On Wednesday, 27 March, at 6:00 PM: Reuse, Recycling, & Refashioning: Past, Present, & Future in Fashion with Linzy Brekke-Aloise, Stonehill College; Jay Calderin, Boston Fashion Week; Michelle Finamore, Museum of Fine Arts; and Pete Lankford, Timberland; and moderator Kimberly Alexander. Throughout history, garments have been handed down to be worn in different contexts or to be used as material to create something new. Our panel will talk about the history of reuse and refashioning as well as how designers today are using secondhand clothing or previously disposed of material in new ways. This panel will be the first in an annual lecture series in honor of President Emeritus Dennis Fiori in recognition of his leadership. The lecture series is made possible by gifts from friends of the Society. A pre-talk reception begins at 5:30. There is a $10 per person fee (no charge for MHS Fellows and Members or EBT cardholders).

On Saturday, 30 March, 10:00 AMThe History & Collections of the MHS. This is a 90-minute docent-led walk through of our public rooms. The tour is free and open to the public. If you would like to bring a larger party (8 or more), please contact Curator of Art Anne Bentley at 617-646-0508 or

Fashioning the New England Family is open Monday through Saturday, from 10:00 AM to 4:00 PM through 6 April. The exhibition explores the ways in which the multiple meanings of fashion and fashionable goods are reflected in patterns of consumption and refashioning, recycling, and retaining favorite family pieces. Many of the items that will be featured have been out of sight, having never been exhibited for the public or seen in living memory. The exhibition is organized as part of Mass Fashion, a consortium of cultural institutions set up to explore and celebrate the many facets of the culture of fashion in Massachusetts.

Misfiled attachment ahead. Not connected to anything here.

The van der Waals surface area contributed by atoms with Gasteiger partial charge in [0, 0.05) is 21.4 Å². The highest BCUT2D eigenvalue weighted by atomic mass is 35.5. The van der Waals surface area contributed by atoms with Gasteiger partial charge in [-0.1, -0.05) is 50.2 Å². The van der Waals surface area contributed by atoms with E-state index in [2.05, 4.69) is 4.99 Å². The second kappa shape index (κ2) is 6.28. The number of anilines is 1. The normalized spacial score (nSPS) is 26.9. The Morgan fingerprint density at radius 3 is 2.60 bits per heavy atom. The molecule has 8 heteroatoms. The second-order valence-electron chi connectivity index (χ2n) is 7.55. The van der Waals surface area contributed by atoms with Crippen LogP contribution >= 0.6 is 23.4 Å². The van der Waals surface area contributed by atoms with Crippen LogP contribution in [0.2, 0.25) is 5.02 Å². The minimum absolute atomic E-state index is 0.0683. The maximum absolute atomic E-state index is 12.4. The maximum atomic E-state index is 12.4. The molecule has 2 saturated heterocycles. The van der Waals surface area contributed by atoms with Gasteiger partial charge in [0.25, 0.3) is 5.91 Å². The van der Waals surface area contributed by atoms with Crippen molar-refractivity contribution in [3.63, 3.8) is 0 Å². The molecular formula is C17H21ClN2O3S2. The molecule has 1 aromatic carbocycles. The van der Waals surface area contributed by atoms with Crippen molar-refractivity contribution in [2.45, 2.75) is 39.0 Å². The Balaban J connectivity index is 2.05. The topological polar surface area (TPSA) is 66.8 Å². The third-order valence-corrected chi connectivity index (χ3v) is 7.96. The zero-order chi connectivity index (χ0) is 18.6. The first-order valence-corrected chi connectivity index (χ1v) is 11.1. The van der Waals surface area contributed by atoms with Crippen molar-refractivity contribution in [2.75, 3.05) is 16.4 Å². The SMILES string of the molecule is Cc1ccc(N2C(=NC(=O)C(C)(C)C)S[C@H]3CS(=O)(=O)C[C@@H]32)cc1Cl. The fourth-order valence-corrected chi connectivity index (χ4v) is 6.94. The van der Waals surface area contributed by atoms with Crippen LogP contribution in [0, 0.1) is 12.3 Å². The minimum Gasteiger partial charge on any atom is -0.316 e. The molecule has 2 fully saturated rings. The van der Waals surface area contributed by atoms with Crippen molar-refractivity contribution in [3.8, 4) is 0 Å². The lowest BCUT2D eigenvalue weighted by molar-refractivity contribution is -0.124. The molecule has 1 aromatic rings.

Take a look at our calendar page for information about upcoming programs.

An Archival Mys-Tree

by Hannah Elder, Library Assistant

Happy spring, everyone! In honor of this new season, I’d like to share a bit of an arboreal mystery that I recently uncovered. While thumbing through Volume VII of the Proceedings of the Massachusetts Historical Society, I discovered a series of letters exchanged between the MHS and Mr. D. McConaughy, in Pennsylvania, following the Battle of Gettysburg in 1863. The letters, transcribed in full in the Proceedings, were related to the transportation of the trunk of a white oak tree, riddled with bullets, from the forest of a hill on the battle site. I was immediately intrigued.

The first letter, addressed to Massachusetts Governor John A. Andrew, reads:

Gettysburg, Penn., August 7, 1863

Hon. John A. Andrew, Governor of Massachusetts.

Governor – I have selected from the forest upon Wolf Hill, at our breastworks, a trunk of a white-oak tree, fearfully riddled with bullets, so as to exhibit the effects of the withering musketry fire in the action of the 2d and 3d of July ult., when the enemy were so terribly repulsed on our right. In that wonderful strife, the Second Massachusetts Regiment bore a conspicuous and honorable part, as the thick graves of its noble dead eloquently attest. This scarred memento I desire to present to the Massachusetts Historical society; and have it now at the depot of our railroad, ready for shipment. Will you make the necessary arrangements for its transportation to Boston, and advise me of your readiness to receive it? For the life of your brave sons, poured out freely upon our soil, Pennsylvania sends this outgrowth of the life of her soil, eloquent of the dauntless strife and the glorious triumph here achieved.

With sentiments of high regard and esteem, yours truly,

D. McConaughy

Later that month, the Society replied:

Historical Rooms, Boston, Aug. 27, 1863

Dear Sir – Your eloquent and acceptable letter addressed to Governor Andrew has by him been forwarded to the Massachusetts Historical Society; in whose behalf I have the honor to communicate the wish, that you would add to the sense of obligation already conferred upon them, by transmitting by express, if no other means offers, the memorial of Gettysburg and its historic days which you have been kind enough to offer for their acceptance.

If directed to the Massachusetts Historical Society, Tremont Street, Boston I have no doubt it will duly reach its destination.

As I cannot speak authoritatively in the name of the Society, there have been no opportunity for them to act upon the matter, I shall not attempt to express, in such terms as I know they would desire, cordial response with which they would reciprocate the generous and patriotic sentiments with which you proffer this memorial of the great battle in this new war of independence. I hope a more formal recognition of these will be forthcoming when this shall have been added to the valued historic memorial which it is the purpose of this Society to collect and preserve.

Very respectfully your obedient servant,

Emory Washburn,

Chairman of Committee, &c.